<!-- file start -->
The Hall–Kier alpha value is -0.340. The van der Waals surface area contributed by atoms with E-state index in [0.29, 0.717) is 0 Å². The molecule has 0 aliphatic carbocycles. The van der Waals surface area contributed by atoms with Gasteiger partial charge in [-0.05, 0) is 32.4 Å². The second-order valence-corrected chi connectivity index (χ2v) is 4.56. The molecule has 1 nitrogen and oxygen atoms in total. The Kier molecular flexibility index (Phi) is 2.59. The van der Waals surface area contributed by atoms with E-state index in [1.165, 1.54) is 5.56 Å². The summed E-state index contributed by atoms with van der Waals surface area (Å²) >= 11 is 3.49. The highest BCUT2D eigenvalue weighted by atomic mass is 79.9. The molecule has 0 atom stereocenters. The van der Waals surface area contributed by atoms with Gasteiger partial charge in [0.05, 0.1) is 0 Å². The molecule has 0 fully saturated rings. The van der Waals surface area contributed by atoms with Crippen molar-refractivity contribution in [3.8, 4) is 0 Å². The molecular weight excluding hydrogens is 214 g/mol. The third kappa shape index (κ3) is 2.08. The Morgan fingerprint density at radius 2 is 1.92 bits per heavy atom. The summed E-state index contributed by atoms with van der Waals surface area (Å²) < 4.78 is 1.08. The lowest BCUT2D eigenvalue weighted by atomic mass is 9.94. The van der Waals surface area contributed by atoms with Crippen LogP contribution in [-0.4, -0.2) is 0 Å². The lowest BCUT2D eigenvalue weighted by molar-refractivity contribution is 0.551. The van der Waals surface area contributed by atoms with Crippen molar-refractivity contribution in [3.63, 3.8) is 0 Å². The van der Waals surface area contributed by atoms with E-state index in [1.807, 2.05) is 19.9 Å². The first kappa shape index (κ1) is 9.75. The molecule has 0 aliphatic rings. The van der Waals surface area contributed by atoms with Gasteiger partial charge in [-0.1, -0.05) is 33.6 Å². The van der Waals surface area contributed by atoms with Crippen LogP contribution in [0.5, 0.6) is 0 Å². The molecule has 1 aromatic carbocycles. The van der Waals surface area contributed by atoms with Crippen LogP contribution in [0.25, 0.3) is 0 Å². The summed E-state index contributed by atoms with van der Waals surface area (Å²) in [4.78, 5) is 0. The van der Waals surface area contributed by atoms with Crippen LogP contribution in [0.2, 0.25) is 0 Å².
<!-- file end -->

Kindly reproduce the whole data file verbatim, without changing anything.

The Hall–Kier alpha value is -0.340. The van der Waals surface area contributed by atoms with E-state index in [0.29, 0.717) is 0 Å². The molecule has 0 aliphatic carbocycles. The van der Waals surface area contributed by atoms with Gasteiger partial charge in [-0.05, 0) is 32.4 Å². The second-order valence-corrected chi connectivity index (χ2v) is 4.56. The molecule has 1 nitrogen and oxygen atoms in total. The Kier molecular flexibility index (Phi) is 2.59. The van der Waals surface area contributed by atoms with E-state index in [1.165, 1.54) is 5.56 Å². The summed E-state index contributed by atoms with van der Waals surface area (Å²) >= 11 is 3.49. The highest BCUT2D eigenvalue weighted by atomic mass is 79.9. The molecule has 0 atom stereocenters. The van der Waals surface area contributed by atoms with Gasteiger partial charge in [0.05, 0.1) is 0 Å². The molecule has 0 fully saturated rings. The van der Waals surface area contributed by atoms with Crippen molar-refractivity contribution in [3.8, 4) is 0 Å². The molecular weight excluding hydrogens is 214 g/mol. The third kappa shape index (κ3) is 2.08. The Morgan fingerprint density at radius 2 is 1.92 bits per heavy atom. The summed E-state index contributed by atoms with van der Waals surface area (Å²) < 4.78 is 1.08. The lowest BCUT2D eigenvalue weighted by atomic mass is 9.94. The van der Waals surface area contributed by atoms with Crippen LogP contribution in [-0.4, -0.2) is 0 Å². The lowest BCUT2D eigenvalue weighted by molar-refractivity contribution is 0.551. The van der Waals surface area contributed by atoms with Crippen molar-refractivity contribution in [3.63, 3.8) is 0 Å². The van der Waals surface area contributed by atoms with E-state index in [1.807, 2.05) is 19.9 Å². The first kappa shape index (κ1) is 9.75. The molecule has 0 aliphatic rings. The van der Waals surface area contributed by atoms with Gasteiger partial charge in [-0.1, -0.05) is 33.6 Å². The van der Waals surface area contributed by atoms with Crippen LogP contribution in [0.5, 0.6) is 0 Å². The molecule has 1 aromatic carbocycles. The van der Waals surface area contributed by atoms with Crippen LogP contribution in [0.25, 0.3) is 0 Å². The summed E-state index contributed by atoms with van der Waals surface area (Å²) in [4.78, 5) is 0. The van der Waals surface area contributed by atoms with Crippen LogP contribution in [0.2, 0.25) is 0 Å².